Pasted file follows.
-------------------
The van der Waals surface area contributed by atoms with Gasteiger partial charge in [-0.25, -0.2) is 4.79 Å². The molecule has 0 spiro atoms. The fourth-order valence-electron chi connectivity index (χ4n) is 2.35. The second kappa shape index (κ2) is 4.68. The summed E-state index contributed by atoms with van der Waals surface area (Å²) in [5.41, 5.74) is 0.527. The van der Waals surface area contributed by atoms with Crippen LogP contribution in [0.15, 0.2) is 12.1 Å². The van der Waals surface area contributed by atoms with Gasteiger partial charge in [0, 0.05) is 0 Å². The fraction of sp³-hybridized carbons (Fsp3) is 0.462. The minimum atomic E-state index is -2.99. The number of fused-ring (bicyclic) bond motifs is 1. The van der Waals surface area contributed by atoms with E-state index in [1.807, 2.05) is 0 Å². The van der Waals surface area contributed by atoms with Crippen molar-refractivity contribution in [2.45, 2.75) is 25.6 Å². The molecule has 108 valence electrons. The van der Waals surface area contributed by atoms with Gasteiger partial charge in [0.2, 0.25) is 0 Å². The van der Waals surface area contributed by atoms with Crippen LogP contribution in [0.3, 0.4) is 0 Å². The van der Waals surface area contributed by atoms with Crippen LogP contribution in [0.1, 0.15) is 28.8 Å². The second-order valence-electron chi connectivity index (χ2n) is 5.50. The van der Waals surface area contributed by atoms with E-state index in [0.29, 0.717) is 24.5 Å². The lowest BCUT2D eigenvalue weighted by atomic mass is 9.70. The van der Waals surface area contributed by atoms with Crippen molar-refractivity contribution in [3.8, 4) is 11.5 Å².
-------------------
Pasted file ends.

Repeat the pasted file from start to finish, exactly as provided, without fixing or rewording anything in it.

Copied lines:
The van der Waals surface area contributed by atoms with Gasteiger partial charge in [-0.25, -0.2) is 4.79 Å². The molecule has 0 spiro atoms. The fourth-order valence-electron chi connectivity index (χ4n) is 2.35. The second kappa shape index (κ2) is 4.68. The summed E-state index contributed by atoms with van der Waals surface area (Å²) in [5.41, 5.74) is 0.527. The van der Waals surface area contributed by atoms with Crippen LogP contribution in [0.15, 0.2) is 12.1 Å². The van der Waals surface area contributed by atoms with Gasteiger partial charge in [0, 0.05) is 0 Å². The fraction of sp³-hybridized carbons (Fsp3) is 0.462. The minimum atomic E-state index is -2.99. The number of fused-ring (bicyclic) bond motifs is 1. The van der Waals surface area contributed by atoms with E-state index in [1.807, 2.05) is 0 Å². The van der Waals surface area contributed by atoms with Crippen molar-refractivity contribution in [2.45, 2.75) is 25.6 Å². The molecule has 108 valence electrons. The van der Waals surface area contributed by atoms with Gasteiger partial charge in [0.2, 0.25) is 0 Å². The van der Waals surface area contributed by atoms with Crippen LogP contribution in [0.3, 0.4) is 0 Å². The van der Waals surface area contributed by atoms with Crippen LogP contribution in [0.1, 0.15) is 28.8 Å². The second-order valence-electron chi connectivity index (χ2n) is 5.50. The van der Waals surface area contributed by atoms with E-state index in [0.29, 0.717) is 24.5 Å². The lowest BCUT2D eigenvalue weighted by atomic mass is 9.70. The van der Waals surface area contributed by atoms with Crippen molar-refractivity contribution in [3.8, 4) is 11.5 Å².